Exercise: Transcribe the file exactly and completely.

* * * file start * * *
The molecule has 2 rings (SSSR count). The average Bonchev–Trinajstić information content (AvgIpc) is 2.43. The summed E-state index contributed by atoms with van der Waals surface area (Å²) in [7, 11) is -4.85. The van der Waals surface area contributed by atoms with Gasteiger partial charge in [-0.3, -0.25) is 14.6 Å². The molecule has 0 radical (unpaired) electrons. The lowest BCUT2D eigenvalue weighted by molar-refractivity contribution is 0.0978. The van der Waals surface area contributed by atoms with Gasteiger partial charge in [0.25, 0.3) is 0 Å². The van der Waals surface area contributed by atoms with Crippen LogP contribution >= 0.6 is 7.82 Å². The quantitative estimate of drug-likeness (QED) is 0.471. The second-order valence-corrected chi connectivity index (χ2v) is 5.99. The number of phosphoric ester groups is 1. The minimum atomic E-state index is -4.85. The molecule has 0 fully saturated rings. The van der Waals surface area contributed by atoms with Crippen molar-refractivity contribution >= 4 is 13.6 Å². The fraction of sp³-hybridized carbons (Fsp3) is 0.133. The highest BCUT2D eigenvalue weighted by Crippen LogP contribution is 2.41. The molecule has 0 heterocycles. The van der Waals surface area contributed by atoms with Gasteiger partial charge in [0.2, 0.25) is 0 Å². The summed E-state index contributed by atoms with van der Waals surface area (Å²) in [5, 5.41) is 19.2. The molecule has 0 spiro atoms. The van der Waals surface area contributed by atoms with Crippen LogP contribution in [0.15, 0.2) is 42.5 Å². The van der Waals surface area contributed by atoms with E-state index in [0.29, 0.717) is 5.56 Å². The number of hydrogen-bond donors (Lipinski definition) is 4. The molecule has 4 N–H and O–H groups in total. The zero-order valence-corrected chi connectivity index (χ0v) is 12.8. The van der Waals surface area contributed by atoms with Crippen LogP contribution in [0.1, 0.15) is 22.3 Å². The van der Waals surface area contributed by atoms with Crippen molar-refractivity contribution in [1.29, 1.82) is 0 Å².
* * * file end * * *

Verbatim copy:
The molecule has 2 rings (SSSR count). The average Bonchev–Trinajstić information content (AvgIpc) is 2.43. The summed E-state index contributed by atoms with van der Waals surface area (Å²) in [7, 11) is -4.85. The van der Waals surface area contributed by atoms with Gasteiger partial charge in [-0.3, -0.25) is 14.6 Å². The molecule has 0 radical (unpaired) electrons. The lowest BCUT2D eigenvalue weighted by molar-refractivity contribution is 0.0978. The van der Waals surface area contributed by atoms with Gasteiger partial charge in [0.25, 0.3) is 0 Å². The van der Waals surface area contributed by atoms with Crippen LogP contribution >= 0.6 is 7.82 Å². The quantitative estimate of drug-likeness (QED) is 0.471. The second-order valence-corrected chi connectivity index (χ2v) is 5.99. The number of phosphoric ester groups is 1. The minimum atomic E-state index is -4.85. The molecule has 0 fully saturated rings. The van der Waals surface area contributed by atoms with Crippen molar-refractivity contribution >= 4 is 13.6 Å². The fraction of sp³-hybridized carbons (Fsp3) is 0.133. The highest BCUT2D eigenvalue weighted by Crippen LogP contribution is 2.41. The molecule has 0 heterocycles. The van der Waals surface area contributed by atoms with Gasteiger partial charge in [0.2, 0.25) is 0 Å². The summed E-state index contributed by atoms with van der Waals surface area (Å²) in [5, 5.41) is 19.2. The molecule has 0 spiro atoms. The van der Waals surface area contributed by atoms with Crippen LogP contribution in [0.15, 0.2) is 42.5 Å². The van der Waals surface area contributed by atoms with E-state index in [0.29, 0.717) is 5.56 Å². The number of hydrogen-bond donors (Lipinski definition) is 4. The molecule has 4 N–H and O–H groups in total. The zero-order valence-corrected chi connectivity index (χ0v) is 12.8. The van der Waals surface area contributed by atoms with Crippen LogP contribution in [0.1, 0.15) is 22.3 Å². The van der Waals surface area contributed by atoms with Crippen molar-refractivity contribution in [1.29, 1.82) is 0 Å².